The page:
The Baltic states inherited a PAYG pension system from the Soviet Union (Box 2.1). Economic developments of the early 1990s had a tremendous impact on the pension systems in ail transition economies, including the Baltic countries. Economic depression accompanied by growing unemployment (open and hidden) undercut the pension system’s financing while adding large numbers of new beneficiaries.1 At the same time, high inflation rates that were not immediately fully matched by nominal pension increases contributed to a sharp decline in the real value of pensions and flattening of benefits across different groups of beneficiaries.2

PAYG in Early Transition Years

The Baltic states inherited a PAYG pension system from the Soviet Union (Box 2.1). Economic developments of the early 1990s had a tremendous impact on the pension systems in ail transition economies, including the Baltic countries. Economic depression accompanied by growing unemployment (open and hidden) undercut the pension system’s financing while adding large numbers of new beneficiaries.1 At the same time, high inflation rates that were not immediately fully matched by nominal pension increases contributed to a sharp decline in the real value of pensions and flattening of benefits across different groups of beneficiaries.2

The pension systems were also hampered by problems of tax compliance. Decentralization of economic management and privatization of state enterprises undercut, at least initially, the state’s ability to enforce tax collection, while low real wages, high unemployment, inflation, and uncertain political and economic prospects provided additional incentives to both employers and employees to avoid paying payroll taxes. In all three countries, pension system dependency ratios (that is, the number of pensioners divided by the total number of declared employed) were much higher than the demographic dependency ratio (the share of persons over 60 years divided by the number of people between 15 and 59 years), reflecting extensive early retirement and a sizable share of informal sector activity.3 Partly as a result, the tax authorities managed to collect only about 70–75 percent of what theoretically could have been collected with full compliance.

In addition, the pension systems became, over time, the most important de facto (if not de jure) sources of welfare benefits to the growing number of unemployed and poor. To counter declining economic activity and rising unemployment, most transition economies, including the Baltics, relaxed or bent pension rules to provide benefits to displaced older workers (Table 2.2).4 This use of the pension system to deal with rising unemployment arose from serious shortcomings in alternative social protection schemes,5 including unemployment insurance, as well as the lack of financial and real assets owned by the unemployed and retired in the Baltics.6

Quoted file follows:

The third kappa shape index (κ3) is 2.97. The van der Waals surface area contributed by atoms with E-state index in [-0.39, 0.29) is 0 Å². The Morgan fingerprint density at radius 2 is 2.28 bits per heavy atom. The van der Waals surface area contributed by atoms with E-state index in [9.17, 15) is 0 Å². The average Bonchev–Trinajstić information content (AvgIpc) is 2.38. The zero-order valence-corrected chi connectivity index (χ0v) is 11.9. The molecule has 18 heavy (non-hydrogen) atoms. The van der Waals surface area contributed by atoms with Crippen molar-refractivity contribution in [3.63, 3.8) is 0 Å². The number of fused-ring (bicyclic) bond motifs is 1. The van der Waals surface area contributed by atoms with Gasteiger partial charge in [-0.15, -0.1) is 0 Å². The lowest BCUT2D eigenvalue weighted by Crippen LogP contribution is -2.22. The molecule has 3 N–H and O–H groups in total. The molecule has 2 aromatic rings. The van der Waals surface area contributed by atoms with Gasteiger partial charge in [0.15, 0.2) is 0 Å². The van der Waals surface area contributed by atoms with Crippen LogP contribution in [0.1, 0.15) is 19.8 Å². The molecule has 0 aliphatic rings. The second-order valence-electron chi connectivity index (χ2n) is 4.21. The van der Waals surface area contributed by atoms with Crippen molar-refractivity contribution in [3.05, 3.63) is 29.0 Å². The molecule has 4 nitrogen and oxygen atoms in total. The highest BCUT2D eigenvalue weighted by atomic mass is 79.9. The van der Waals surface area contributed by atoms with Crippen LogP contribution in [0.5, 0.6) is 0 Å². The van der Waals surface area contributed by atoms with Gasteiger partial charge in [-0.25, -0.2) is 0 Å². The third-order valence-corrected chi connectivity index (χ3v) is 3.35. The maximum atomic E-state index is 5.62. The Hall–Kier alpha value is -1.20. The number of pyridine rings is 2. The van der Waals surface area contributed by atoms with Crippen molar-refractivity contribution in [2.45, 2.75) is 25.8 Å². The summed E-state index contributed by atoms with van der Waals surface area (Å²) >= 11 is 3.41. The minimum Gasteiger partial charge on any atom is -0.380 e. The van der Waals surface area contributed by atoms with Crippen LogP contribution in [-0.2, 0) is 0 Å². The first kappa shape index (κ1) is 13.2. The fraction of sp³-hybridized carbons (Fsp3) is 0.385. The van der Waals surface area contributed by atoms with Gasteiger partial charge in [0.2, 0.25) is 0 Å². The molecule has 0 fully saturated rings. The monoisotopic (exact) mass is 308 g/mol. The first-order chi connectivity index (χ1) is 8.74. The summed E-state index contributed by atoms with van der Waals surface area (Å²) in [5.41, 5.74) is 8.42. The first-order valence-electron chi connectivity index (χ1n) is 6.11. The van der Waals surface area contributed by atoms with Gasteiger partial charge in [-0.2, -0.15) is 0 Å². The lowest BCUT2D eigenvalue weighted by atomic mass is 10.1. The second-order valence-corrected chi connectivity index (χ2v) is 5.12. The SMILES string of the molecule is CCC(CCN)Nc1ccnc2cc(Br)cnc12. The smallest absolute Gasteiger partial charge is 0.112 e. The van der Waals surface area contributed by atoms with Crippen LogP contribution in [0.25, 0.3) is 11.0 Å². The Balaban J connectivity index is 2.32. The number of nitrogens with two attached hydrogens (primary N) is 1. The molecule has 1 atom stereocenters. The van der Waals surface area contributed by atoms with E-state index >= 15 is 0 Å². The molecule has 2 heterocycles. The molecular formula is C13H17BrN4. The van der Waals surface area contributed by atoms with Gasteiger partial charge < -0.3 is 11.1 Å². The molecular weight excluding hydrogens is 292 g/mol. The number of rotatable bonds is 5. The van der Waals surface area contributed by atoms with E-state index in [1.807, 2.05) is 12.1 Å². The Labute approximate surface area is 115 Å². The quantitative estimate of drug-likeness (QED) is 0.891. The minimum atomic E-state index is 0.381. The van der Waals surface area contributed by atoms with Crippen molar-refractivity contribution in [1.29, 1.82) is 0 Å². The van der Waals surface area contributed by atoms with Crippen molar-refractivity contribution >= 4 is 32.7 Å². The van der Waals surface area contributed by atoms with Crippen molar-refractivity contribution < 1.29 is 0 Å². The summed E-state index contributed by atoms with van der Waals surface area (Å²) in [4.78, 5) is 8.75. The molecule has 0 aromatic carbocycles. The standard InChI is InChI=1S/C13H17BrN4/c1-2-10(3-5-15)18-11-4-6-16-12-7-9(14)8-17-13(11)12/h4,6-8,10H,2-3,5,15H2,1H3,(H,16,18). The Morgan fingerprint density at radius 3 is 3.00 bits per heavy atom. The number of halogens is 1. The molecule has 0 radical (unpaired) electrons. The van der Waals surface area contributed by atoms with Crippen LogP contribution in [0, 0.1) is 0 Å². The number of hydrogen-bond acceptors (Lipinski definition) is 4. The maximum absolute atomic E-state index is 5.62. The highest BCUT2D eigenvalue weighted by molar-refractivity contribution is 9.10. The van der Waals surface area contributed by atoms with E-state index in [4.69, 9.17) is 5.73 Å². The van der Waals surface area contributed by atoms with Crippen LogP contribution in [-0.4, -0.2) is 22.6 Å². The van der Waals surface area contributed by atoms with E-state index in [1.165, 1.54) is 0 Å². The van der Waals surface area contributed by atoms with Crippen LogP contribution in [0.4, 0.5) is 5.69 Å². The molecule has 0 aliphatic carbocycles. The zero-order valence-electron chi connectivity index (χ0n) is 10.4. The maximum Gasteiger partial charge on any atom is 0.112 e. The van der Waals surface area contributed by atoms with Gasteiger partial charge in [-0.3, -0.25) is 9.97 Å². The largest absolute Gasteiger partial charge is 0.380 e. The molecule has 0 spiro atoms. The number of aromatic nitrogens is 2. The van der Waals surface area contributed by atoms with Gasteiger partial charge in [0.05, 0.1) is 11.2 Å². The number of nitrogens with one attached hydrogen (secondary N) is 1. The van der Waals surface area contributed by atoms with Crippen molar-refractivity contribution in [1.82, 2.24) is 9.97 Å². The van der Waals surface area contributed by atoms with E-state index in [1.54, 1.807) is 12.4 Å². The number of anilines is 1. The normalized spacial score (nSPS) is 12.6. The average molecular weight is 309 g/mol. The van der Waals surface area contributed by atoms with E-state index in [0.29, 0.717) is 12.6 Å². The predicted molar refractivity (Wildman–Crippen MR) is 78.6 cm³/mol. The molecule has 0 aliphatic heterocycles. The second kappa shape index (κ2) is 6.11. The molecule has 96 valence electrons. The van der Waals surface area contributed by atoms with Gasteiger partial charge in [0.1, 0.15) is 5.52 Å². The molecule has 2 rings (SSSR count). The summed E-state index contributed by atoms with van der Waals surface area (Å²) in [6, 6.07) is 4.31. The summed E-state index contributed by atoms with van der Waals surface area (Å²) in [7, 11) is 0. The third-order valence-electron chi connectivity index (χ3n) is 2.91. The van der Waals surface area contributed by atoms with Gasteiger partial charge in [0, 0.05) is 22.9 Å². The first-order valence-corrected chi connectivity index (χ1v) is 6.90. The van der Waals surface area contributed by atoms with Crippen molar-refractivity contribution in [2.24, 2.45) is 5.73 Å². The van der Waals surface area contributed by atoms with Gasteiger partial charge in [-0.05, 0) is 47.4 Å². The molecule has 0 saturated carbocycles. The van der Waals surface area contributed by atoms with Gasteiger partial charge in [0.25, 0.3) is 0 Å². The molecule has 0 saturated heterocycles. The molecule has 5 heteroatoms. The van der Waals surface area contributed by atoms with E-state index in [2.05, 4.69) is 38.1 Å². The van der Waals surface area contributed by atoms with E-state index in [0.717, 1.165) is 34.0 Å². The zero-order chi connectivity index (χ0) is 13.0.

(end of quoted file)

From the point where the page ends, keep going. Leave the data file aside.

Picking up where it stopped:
Table 2.2.

The Baltic States: Impact of Economic Crisis on the Number of Pensioners

article image
Source: National statistical agencies and staff estimates.

Includes both full- and part-time employment.

Given these pressures, it is not surprising that pension spending was high and rising in the early years of transition. In Latvia, for example, pension spending rose by 4 percentage points of GDP over the period 1991–95, increasing to over 10 percent of GDP In the two other Baltic countries, pension expenditures were more modest at 6–7 percent of GDP (Tables 2.32.5). This difference reflected both a somewhat worse demographic profile for Latvia and, by 1995, a higher average replacement rate (Tables 2.62.8). In all three countries, financial balance was largely maintained through a combination of high payroll taxes, relatively low replacement rates, and increased transfers from the central government. Looking forward, however, it was clear that demographic pressures would make it increasingly difficult to maintain this balance without substantial reforms.

Table 2.3.

Estonia: Financial Performance of the Social Insurance Fund

article image
Sources: Social Insurance Fund and Ministry of Finance; and IMF staff estimates and projections.

Largely interest Income from Social Insurance Fund’s bank deposits.

End-year stock. In 1998, including EEK 180 million of deposits in closed banks.

Includes net lending.

Table 2.4.

Latvia: Financial Performance of the Social Fund

article image
Sources: Social Fund and Ministry of Finance: and IMF staff estimates and projections.
Table 2.5.

Lithuania: Financial Performance of the SoDra

article image
Sources: Social Insurance Fund (SoDra) and Ministry of Finance: and IMF staff estimates and projections.
Table 2.6.

Estonia: Pension Indicators

article image
Sources: Social Insurance Fund and Ministry of Finance: and IMF staff estimates.

Average pension as a percentage of gross average wage.

Table 2.7.

Latvia: Pension Indicators

article image
Sources: Social Insurance Fund and Ministry of Finance; and IMF staff estimates.

Average pension as a percentage of gross average wage

Table 2.8.

Lithuania: Pension indicators

article image
Sources: Social Insurance Fund and Ministry of Finance; and IMF staff estimates.

Average pension as a percentage of gross average wage.

The Pension Systems at Independence